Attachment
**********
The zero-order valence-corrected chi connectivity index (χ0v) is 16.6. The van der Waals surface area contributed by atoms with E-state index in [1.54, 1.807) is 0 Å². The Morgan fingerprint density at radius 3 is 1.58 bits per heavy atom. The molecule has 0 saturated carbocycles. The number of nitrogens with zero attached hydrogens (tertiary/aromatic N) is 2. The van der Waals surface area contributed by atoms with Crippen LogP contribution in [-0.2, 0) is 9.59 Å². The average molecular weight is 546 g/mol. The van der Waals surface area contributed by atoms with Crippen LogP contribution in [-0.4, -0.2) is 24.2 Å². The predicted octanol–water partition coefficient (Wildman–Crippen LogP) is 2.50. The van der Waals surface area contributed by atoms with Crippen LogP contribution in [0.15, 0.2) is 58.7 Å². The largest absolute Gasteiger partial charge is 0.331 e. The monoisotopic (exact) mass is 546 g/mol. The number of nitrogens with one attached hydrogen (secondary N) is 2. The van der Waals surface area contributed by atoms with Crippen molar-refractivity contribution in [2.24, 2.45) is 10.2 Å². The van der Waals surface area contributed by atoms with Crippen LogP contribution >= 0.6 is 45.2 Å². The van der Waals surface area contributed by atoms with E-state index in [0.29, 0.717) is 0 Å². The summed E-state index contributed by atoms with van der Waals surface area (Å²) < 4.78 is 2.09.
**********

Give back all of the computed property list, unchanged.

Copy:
The zero-order valence-corrected chi connectivity index (χ0v) is 16.6. The van der Waals surface area contributed by atoms with E-state index in [1.54, 1.807) is 0 Å². The Morgan fingerprint density at radius 3 is 1.58 bits per heavy atom. The molecule has 0 saturated carbocycles. The number of nitrogens with zero attached hydrogens (tertiary/aromatic N) is 2. The van der Waals surface area contributed by atoms with Crippen LogP contribution in [-0.2, 0) is 9.59 Å². The average molecular weight is 546 g/mol. The van der Waals surface area contributed by atoms with Crippen LogP contribution in [-0.4, -0.2) is 24.2 Å². The predicted octanol–water partition coefficient (Wildman–Crippen LogP) is 2.50. The van der Waals surface area contributed by atoms with Crippen LogP contribution in [0.15, 0.2) is 58.7 Å². The largest absolute Gasteiger partial charge is 0.331 e. The monoisotopic (exact) mass is 546 g/mol. The number of nitrogens with one attached hydrogen (secondary N) is 2. The van der Waals surface area contributed by atoms with Crippen molar-refractivity contribution in [2.24, 2.45) is 10.2 Å². The van der Waals surface area contributed by atoms with Crippen LogP contribution >= 0.6 is 45.2 Å². The van der Waals surface area contributed by atoms with E-state index in [0.29, 0.717) is 0 Å². The summed E-state index contributed by atoms with van der Waals surface area (Å²) < 4.78 is 2.09.